Book Review: Handling Digital Brains by Morena Alač


Back in 2011, MIT Press published Morena Alač’s Handling Digital Brains: A Laboratory Study of Multimodal Semiotic Interaction in the Age of Computers. I know it’s a late pass but I’m here to add a review to Cosmoso.net. Brain science is one of those exciting fields that is still being developed. Neurostudies still have several cutting edges and I didn’t get a chance to read this amazing book until 2+ years after it was published.
One of the exciting principles of developing new and better technology has to do with understanding how we as humans interact with available and burgeoning tech. The interface between various technologies and human users has traditionally been a physical one, requiring us to use our eyes, ears and hands – our senses of sight, hearing and touch. This is because the mind has traditionally  been conceptualized as a tangible thing residing in a physical organ inside the skull, the brain. Fresher, more current re-conceptualizations of the mind have recast consciousness as a state of being, rather than the brain itself. By this view, we are not our brains; human minds are the state of decision making that occurs within the brain. It’s a difficult distinction that can exclude the layman, and indeed even the educated philosopher, psychologist, or tech developer from the conversation happening in neuroscience and artificial intelligence academia.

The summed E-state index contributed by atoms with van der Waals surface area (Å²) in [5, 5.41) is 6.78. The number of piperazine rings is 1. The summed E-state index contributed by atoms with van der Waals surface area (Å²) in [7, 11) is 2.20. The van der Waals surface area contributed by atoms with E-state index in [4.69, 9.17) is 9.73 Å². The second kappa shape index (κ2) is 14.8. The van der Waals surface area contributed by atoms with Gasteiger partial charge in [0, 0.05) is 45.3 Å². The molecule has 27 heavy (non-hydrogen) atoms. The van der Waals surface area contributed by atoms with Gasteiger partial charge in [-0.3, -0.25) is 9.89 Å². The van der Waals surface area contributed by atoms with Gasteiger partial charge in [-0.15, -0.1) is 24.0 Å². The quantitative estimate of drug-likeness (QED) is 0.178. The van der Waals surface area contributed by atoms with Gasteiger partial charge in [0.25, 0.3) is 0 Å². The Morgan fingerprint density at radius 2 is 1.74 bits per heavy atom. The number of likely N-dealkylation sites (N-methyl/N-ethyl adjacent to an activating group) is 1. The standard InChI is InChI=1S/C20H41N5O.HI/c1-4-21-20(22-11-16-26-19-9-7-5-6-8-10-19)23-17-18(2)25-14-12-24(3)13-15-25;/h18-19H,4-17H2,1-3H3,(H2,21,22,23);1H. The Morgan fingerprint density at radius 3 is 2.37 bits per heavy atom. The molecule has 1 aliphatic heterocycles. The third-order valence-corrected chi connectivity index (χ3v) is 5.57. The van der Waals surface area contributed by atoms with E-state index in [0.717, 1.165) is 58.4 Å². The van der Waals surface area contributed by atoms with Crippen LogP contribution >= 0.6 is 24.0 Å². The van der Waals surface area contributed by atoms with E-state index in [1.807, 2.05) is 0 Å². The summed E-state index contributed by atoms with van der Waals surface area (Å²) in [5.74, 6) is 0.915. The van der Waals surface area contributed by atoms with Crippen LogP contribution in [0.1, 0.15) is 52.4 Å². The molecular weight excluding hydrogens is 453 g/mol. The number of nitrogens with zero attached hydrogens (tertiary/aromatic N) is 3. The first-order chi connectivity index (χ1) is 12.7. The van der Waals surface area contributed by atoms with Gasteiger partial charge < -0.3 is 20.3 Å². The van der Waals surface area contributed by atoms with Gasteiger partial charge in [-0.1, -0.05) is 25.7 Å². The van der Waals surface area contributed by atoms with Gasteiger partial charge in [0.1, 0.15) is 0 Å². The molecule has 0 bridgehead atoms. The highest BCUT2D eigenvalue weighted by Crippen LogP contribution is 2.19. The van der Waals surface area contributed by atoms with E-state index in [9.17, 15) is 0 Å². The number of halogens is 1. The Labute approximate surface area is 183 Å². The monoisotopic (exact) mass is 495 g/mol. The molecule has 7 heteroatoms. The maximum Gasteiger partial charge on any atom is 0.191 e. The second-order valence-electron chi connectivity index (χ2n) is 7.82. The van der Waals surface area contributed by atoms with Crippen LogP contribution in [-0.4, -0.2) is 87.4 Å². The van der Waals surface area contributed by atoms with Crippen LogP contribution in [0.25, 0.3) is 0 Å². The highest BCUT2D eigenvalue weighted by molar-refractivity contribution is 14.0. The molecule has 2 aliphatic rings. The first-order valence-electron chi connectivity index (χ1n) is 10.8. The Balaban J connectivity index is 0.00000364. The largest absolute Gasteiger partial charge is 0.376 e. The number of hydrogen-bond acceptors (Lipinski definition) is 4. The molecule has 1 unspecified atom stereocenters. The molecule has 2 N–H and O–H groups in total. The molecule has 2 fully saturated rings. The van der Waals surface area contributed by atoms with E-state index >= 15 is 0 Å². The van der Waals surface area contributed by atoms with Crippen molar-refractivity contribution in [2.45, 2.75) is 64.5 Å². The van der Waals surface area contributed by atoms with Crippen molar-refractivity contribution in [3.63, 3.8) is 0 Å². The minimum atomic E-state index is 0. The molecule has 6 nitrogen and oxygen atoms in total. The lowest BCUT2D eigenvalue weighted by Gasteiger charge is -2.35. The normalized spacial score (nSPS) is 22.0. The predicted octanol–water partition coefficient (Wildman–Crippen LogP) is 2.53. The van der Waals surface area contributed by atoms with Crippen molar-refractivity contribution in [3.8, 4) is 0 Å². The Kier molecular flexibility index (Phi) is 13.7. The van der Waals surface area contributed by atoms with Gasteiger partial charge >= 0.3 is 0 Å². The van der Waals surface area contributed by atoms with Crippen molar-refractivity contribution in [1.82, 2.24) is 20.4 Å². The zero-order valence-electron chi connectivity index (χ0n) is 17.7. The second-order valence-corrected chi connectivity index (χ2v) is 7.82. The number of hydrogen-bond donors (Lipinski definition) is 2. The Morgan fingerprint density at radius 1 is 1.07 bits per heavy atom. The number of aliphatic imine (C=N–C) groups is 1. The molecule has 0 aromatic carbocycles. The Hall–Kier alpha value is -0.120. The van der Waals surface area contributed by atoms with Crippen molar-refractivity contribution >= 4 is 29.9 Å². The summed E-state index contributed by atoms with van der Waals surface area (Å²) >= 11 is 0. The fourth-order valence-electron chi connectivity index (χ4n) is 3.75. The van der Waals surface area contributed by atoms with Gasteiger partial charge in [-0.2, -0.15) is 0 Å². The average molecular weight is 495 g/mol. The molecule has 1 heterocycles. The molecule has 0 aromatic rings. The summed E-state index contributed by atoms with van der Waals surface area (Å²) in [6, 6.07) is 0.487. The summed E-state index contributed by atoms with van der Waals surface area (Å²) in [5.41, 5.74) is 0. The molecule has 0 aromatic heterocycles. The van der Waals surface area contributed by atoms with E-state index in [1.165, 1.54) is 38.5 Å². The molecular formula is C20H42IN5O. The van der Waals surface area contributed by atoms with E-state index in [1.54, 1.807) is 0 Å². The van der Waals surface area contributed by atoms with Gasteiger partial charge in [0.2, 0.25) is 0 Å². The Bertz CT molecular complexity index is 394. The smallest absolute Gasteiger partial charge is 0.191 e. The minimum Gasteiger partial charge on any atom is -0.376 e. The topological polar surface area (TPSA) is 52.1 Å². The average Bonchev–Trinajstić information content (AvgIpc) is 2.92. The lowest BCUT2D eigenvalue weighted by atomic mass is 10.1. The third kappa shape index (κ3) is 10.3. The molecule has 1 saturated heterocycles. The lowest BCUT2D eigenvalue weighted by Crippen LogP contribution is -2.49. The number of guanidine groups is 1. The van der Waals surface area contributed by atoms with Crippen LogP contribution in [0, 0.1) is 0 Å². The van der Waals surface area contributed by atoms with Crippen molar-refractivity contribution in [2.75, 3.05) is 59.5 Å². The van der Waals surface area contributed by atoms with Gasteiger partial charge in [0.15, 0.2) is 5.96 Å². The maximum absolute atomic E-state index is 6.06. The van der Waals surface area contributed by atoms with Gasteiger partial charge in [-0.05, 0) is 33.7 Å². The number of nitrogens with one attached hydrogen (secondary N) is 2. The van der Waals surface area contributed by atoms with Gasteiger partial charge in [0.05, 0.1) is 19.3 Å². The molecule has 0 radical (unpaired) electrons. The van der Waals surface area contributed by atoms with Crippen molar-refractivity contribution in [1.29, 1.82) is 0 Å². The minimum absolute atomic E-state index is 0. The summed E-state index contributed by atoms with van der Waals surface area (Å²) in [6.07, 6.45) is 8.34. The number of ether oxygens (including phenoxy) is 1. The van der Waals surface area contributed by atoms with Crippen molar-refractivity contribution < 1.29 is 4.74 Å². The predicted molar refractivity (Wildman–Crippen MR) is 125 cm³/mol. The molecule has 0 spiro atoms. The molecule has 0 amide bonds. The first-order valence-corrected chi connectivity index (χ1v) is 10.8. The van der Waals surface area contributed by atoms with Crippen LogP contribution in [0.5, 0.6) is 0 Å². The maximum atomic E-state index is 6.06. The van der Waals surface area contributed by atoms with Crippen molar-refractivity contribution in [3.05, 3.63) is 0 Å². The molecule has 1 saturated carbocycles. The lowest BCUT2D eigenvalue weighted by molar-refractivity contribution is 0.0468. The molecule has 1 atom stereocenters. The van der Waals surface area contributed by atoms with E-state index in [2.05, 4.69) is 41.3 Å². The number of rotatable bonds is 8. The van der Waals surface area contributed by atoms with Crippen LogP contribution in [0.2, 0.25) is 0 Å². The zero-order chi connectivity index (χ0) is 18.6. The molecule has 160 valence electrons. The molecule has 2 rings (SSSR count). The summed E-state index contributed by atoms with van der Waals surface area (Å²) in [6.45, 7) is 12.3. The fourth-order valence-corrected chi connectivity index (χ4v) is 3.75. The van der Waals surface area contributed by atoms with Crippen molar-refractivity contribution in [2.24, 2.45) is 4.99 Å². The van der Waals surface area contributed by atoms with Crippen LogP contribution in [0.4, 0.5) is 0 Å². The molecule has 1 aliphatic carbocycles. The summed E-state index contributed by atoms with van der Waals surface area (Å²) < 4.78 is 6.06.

Morana Alač articulated embodiment, a burgeoning concept in an ongoing conversation about human meaning, making and socialization. Handling Digital Brains examines a team of neuroscientists in an fMRI (functional magnetic resonance imaging) laboratory. The scientists are manipulating brain-imaging data using an interface that allows and even depends on the entire body to be engaged.

This book is a must read for anyone interested in the future of information technology, programming, imaging, and progressive machine/human interface technologies.

Click here to purchase at Amazon.com

Jonathan Howard
Jonathan is a freelance writer living in Brooklyn, NY

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